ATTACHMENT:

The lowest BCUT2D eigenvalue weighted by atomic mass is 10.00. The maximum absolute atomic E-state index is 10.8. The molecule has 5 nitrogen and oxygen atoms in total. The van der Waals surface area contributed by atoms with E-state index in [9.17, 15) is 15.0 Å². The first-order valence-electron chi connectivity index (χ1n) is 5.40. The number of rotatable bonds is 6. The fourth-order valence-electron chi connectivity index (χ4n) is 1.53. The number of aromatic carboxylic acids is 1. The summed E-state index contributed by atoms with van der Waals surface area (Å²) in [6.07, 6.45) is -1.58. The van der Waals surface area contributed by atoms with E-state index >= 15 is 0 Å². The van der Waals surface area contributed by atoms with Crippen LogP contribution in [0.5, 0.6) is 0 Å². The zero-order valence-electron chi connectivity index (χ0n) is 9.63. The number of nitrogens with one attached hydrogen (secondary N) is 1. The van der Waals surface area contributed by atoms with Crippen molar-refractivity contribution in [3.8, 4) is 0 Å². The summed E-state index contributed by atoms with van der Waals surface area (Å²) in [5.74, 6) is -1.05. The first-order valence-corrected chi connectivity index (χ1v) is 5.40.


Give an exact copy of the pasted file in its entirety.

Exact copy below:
The lowest BCUT2D eigenvalue weighted by atomic mass is 10.00. The maximum absolute atomic E-state index is 10.8. The molecule has 5 nitrogen and oxygen atoms in total. The van der Waals surface area contributed by atoms with E-state index in [9.17, 15) is 15.0 Å². The first-order valence-electron chi connectivity index (χ1n) is 5.40. The number of rotatable bonds is 6. The fourth-order valence-electron chi connectivity index (χ4n) is 1.53. The number of aromatic carboxylic acids is 1. The summed E-state index contributed by atoms with van der Waals surface area (Å²) in [6.07, 6.45) is -1.58. The van der Waals surface area contributed by atoms with E-state index >= 15 is 0 Å². The van der Waals surface area contributed by atoms with Crippen LogP contribution in [0.5, 0.6) is 0 Å². The zero-order valence-electron chi connectivity index (χ0n) is 9.63. The number of nitrogens with one attached hydrogen (secondary N) is 1. The van der Waals surface area contributed by atoms with Crippen molar-refractivity contribution in [3.8, 4) is 0 Å². The summed E-state index contributed by atoms with van der Waals surface area (Å²) in [5.74, 6) is -1.05. The first-order valence-corrected chi connectivity index (χ1v) is 5.40.